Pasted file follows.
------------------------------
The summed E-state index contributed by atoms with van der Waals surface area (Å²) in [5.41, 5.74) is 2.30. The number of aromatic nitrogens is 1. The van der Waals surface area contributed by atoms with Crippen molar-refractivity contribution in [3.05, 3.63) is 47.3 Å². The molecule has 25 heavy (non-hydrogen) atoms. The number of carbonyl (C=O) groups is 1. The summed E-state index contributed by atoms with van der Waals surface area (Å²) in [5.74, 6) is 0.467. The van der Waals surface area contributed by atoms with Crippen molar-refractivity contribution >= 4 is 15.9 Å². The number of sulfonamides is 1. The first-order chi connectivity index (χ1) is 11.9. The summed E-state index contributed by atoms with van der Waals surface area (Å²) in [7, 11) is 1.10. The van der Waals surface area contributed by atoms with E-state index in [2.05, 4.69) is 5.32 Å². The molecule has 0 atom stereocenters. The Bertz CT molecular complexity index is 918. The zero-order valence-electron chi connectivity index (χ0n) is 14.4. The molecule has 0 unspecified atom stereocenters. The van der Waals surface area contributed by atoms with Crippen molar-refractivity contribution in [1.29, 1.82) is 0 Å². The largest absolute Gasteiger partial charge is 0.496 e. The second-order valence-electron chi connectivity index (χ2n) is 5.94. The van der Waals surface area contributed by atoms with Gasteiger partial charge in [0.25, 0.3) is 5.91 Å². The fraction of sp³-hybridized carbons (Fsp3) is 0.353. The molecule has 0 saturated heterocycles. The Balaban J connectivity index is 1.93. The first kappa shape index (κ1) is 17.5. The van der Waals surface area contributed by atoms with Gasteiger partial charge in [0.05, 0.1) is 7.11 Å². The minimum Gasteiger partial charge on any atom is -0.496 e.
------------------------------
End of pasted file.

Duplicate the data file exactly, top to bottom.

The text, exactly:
The summed E-state index contributed by atoms with van der Waals surface area (Å²) in [5.41, 5.74) is 2.30. The number of aromatic nitrogens is 1. The van der Waals surface area contributed by atoms with Crippen molar-refractivity contribution in [3.05, 3.63) is 47.3 Å². The molecule has 25 heavy (non-hydrogen) atoms. The number of carbonyl (C=O) groups is 1. The summed E-state index contributed by atoms with van der Waals surface area (Å²) in [5.74, 6) is 0.467. The van der Waals surface area contributed by atoms with Crippen molar-refractivity contribution >= 4 is 15.9 Å². The number of sulfonamides is 1. The first-order chi connectivity index (χ1) is 11.9. The summed E-state index contributed by atoms with van der Waals surface area (Å²) in [7, 11) is 1.10. The van der Waals surface area contributed by atoms with E-state index in [2.05, 4.69) is 5.32 Å². The molecule has 0 atom stereocenters. The Bertz CT molecular complexity index is 918. The zero-order valence-electron chi connectivity index (χ0n) is 14.4. The molecule has 0 unspecified atom stereocenters. The van der Waals surface area contributed by atoms with Crippen molar-refractivity contribution in [1.29, 1.82) is 0 Å². The largest absolute Gasteiger partial charge is 0.496 e. The second-order valence-electron chi connectivity index (χ2n) is 5.94. The van der Waals surface area contributed by atoms with Gasteiger partial charge in [0.25, 0.3) is 5.91 Å². The fraction of sp³-hybridized carbons (Fsp3) is 0.353. The molecule has 0 saturated heterocycles. The Balaban J connectivity index is 1.93. The first kappa shape index (κ1) is 17.5. The van der Waals surface area contributed by atoms with Gasteiger partial charge in [0.05, 0.1) is 7.11 Å². The minimum Gasteiger partial charge on any atom is -0.496 e.